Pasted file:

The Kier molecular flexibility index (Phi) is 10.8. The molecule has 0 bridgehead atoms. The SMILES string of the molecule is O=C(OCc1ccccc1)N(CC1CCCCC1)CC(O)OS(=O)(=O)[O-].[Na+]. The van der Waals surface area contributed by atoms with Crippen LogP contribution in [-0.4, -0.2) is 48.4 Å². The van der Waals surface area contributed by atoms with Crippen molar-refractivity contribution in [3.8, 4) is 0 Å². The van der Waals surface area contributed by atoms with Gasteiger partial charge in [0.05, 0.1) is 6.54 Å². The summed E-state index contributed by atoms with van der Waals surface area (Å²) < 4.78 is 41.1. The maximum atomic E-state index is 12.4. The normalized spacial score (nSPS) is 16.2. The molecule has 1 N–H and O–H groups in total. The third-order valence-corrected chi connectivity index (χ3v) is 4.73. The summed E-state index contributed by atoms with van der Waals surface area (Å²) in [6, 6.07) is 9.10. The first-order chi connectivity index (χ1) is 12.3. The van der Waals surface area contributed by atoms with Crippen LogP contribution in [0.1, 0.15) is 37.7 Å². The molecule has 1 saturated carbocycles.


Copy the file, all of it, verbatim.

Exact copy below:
The Kier molecular flexibility index (Phi) is 10.8. The molecule has 0 bridgehead atoms. The SMILES string of the molecule is O=C(OCc1ccccc1)N(CC1CCCCC1)CC(O)OS(=O)(=O)[O-].[Na+]. The van der Waals surface area contributed by atoms with Crippen LogP contribution in [-0.4, -0.2) is 48.4 Å². The van der Waals surface area contributed by atoms with Crippen molar-refractivity contribution in [3.8, 4) is 0 Å². The van der Waals surface area contributed by atoms with Gasteiger partial charge in [0.05, 0.1) is 6.54 Å². The summed E-state index contributed by atoms with van der Waals surface area (Å²) < 4.78 is 41.1. The maximum atomic E-state index is 12.4. The normalized spacial score (nSPS) is 16.2. The molecule has 1 N–H and O–H groups in total. The third-order valence-corrected chi connectivity index (χ3v) is 4.73. The summed E-state index contributed by atoms with van der Waals surface area (Å²) in [6, 6.07) is 9.10. The first-order chi connectivity index (χ1) is 12.3. The van der Waals surface area contributed by atoms with Crippen LogP contribution in [0.1, 0.15) is 37.7 Å². The molecule has 1 saturated carbocycles.